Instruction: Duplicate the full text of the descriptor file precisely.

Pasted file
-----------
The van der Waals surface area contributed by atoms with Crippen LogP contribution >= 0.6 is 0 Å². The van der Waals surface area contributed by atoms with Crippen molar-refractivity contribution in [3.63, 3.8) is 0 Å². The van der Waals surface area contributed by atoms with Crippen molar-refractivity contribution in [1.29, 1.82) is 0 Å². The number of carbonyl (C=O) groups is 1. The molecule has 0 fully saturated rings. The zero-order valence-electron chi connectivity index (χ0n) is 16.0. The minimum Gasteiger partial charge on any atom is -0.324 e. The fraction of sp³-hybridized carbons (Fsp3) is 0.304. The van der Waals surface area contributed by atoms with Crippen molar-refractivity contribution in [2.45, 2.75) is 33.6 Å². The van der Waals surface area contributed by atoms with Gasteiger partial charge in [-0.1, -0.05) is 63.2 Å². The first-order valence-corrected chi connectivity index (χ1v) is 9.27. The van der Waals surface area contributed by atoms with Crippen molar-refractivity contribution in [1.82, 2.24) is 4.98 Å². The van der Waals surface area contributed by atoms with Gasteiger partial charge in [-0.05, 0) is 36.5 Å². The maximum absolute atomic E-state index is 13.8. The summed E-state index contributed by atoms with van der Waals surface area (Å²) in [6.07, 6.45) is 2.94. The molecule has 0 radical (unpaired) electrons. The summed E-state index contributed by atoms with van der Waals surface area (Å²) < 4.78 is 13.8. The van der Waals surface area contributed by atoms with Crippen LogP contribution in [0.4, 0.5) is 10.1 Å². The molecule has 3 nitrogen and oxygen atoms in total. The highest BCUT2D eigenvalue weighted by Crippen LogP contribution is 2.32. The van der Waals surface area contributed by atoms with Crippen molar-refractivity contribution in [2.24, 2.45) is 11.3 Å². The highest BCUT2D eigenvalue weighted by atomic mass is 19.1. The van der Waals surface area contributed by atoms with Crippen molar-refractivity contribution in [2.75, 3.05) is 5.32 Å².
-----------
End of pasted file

The van der Waals surface area contributed by atoms with Crippen LogP contribution >= 0.6 is 0 Å². The van der Waals surface area contributed by atoms with Crippen molar-refractivity contribution in [3.63, 3.8) is 0 Å². The van der Waals surface area contributed by atoms with Crippen molar-refractivity contribution in [1.29, 1.82) is 0 Å². The number of carbonyl (C=O) groups is 1. The molecule has 0 fully saturated rings. The zero-order valence-electron chi connectivity index (χ0n) is 16.0. The minimum Gasteiger partial charge on any atom is -0.324 e. The fraction of sp³-hybridized carbons (Fsp3) is 0.304. The van der Waals surface area contributed by atoms with Crippen molar-refractivity contribution in [2.45, 2.75) is 33.6 Å². The van der Waals surface area contributed by atoms with Gasteiger partial charge in [-0.1, -0.05) is 63.2 Å². The first-order valence-corrected chi connectivity index (χ1v) is 9.27. The van der Waals surface area contributed by atoms with Crippen molar-refractivity contribution in [1.82, 2.24) is 4.98 Å². The van der Waals surface area contributed by atoms with Gasteiger partial charge in [-0.05, 0) is 36.5 Å². The maximum absolute atomic E-state index is 13.8. The summed E-state index contributed by atoms with van der Waals surface area (Å²) in [6.07, 6.45) is 2.94. The molecule has 0 radical (unpaired) electrons. The summed E-state index contributed by atoms with van der Waals surface area (Å²) < 4.78 is 13.8. The van der Waals surface area contributed by atoms with Crippen LogP contribution in [0.4, 0.5) is 10.1 Å². The molecule has 3 nitrogen and oxygen atoms in total. The highest BCUT2D eigenvalue weighted by Crippen LogP contribution is 2.32. The van der Waals surface area contributed by atoms with Crippen molar-refractivity contribution in [2.24, 2.45) is 11.3 Å². The highest BCUT2D eigenvalue weighted by atomic mass is 19.1. The van der Waals surface area contributed by atoms with Crippen molar-refractivity contribution in [2.75, 3.05) is 5.32 Å².